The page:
Connect with others. Caring for a newborn day and night is often isolating, and COVID can make things worse. For Aleeah Alexander, meeting other new moms virtually helped her feel less alone. “I used the Peanut and What to Expect apps, and Facebook mom groups,” the Atlanta mom says. “I was amazed how many other moms were just as lost as I was.” You can also find an online or in-person new mom support group.

Try these staples. New moms say they couldn’t live without these items:

  • Nightlight: A gentle light makes nighttime feedings easier.
  • Velcro swaddles: That way, you don’t have to mess with folding in the middle of the night.
  • Baby wrap or carrier: It frees up your hand, so you can get more done.
  • Milk saver: If you’re nursing, this gadget collects extra milk so you can build up a supply.

Carve out personal time. Set a window of time for yourself each day. It may be a quick shower in the morning, a Zoom call with your friends, or a long walk. “Make your needs known,” Baxendale says. This time helps you recharge, so you can be a better mom.

Be flexible. In the first few weeks, you’re just getting to know your newborn. “Trying to follow a rigid schedule is going to set you up for disappointment,” Baxendale says. Babies’ sleeping and eating needs change as they move from one stage to the next, so try to learn their cues and go with the flow. Also build in extra time throughout your day. “With a baby, I’ve learned nothing goes as planned,” Winer says.

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Get some fresh air. If you’re feeling stir-crazy, get outside. You may want to wear your baby in a carrier or put a cover on the stroller if you’re around others. “I’ve had strangers pull down their masks to play peek-a-boo,” Winer says. “It’s sweet but not COVID-safe. I move the stroller away so they get the hint.”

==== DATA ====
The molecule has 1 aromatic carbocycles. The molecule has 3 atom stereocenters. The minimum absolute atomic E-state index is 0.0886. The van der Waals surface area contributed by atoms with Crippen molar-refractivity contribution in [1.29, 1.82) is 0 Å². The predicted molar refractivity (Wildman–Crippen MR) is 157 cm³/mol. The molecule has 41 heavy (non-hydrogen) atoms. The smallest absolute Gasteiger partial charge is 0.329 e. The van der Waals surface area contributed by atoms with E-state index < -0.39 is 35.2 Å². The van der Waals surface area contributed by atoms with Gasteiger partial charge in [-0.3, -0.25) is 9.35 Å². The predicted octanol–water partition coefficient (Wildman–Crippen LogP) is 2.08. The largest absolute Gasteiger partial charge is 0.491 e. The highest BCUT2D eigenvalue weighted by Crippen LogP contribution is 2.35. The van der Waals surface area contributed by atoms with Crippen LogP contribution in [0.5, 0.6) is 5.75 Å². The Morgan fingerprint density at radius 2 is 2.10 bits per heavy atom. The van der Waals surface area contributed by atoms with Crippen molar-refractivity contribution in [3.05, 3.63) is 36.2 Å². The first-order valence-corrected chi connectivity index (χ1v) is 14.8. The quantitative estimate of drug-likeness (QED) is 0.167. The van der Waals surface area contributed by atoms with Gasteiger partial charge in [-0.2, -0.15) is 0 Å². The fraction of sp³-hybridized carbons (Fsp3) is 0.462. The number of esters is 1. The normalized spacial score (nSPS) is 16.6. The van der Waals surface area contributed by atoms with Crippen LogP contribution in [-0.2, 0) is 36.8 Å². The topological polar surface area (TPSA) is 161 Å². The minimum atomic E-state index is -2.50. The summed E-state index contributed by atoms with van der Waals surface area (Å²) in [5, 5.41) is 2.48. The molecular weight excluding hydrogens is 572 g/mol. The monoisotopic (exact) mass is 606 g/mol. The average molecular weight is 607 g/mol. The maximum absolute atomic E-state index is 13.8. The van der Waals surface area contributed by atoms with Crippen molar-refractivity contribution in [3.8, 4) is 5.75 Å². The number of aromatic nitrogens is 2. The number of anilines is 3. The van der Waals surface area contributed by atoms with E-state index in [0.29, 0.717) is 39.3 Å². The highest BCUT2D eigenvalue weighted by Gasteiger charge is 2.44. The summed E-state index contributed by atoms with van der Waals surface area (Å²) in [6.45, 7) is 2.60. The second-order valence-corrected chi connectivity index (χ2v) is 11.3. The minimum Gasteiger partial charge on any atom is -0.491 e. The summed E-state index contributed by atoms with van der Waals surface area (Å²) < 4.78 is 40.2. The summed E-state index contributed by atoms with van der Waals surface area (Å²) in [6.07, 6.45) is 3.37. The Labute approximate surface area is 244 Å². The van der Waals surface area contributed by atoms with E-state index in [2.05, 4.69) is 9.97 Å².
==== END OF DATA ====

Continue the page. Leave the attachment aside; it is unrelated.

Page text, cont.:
Spend quality time with others. As a new mom, you’re often stretched thin. But make time for others, such as your partner and older kids. “During pregnancy, I tried to read a book or do a puzzle with my older two at bedtime,” Huryn says. “I continued this once the baby was born, so things didn’t feel so different.”

Be kind to yourself. Those first few weeks as a new mom are an emotional and physical challenge. “After three pregnancies, I’ve finally learned that the newborn period is a time to be extra forgiving and nice to myself,” Huryn says. Don’t expect your house to stay spotless or the dishes to get done right away. “When I was on maternity leave, there was tons of laundry and a lot more screen time,” she says. “But that’s normal and temporary.”

Talk to others. Parenthood is a huge change. But if you’re struggling or if you’ve been feeling depressed or anxious, talk to your doctor.

Keep things in perspective. Babies change quickly, Alexander says. If you’re feeling frustrated or exhausted, take a step back and remember that you’ll only have to deal with this phase for a short period, she says. That can help you appreciate and enjoy time with your little one. “It does go by so quickly,” Winer says. “I miss that tiny newborn stage already.”

WebMD Feature

Sources

SOURCES:

Hilary Baxendale, childbirth educator, doula, Hastings-on-Hudson, NY.

CDC: "Vaccines for Family and Caregivers."

Ji Sterling, Rolling Hills, CA.

DONA International: “Benefits of a Doula.”

Rachel Huryn, Edgewater Park, NJ.

Liz Winer, Cresskill, NJ.

Aleeah Alexander, Atlanta.

CHOC Children’s Health System: “Do I Need a Lactation Consultant?

Mayo Clinic: “Newborn Care: 10 Tips for Stressed-Out Parents,” “Postpartum Depression."

© 2021 WebMD, LLC. All rights reserved.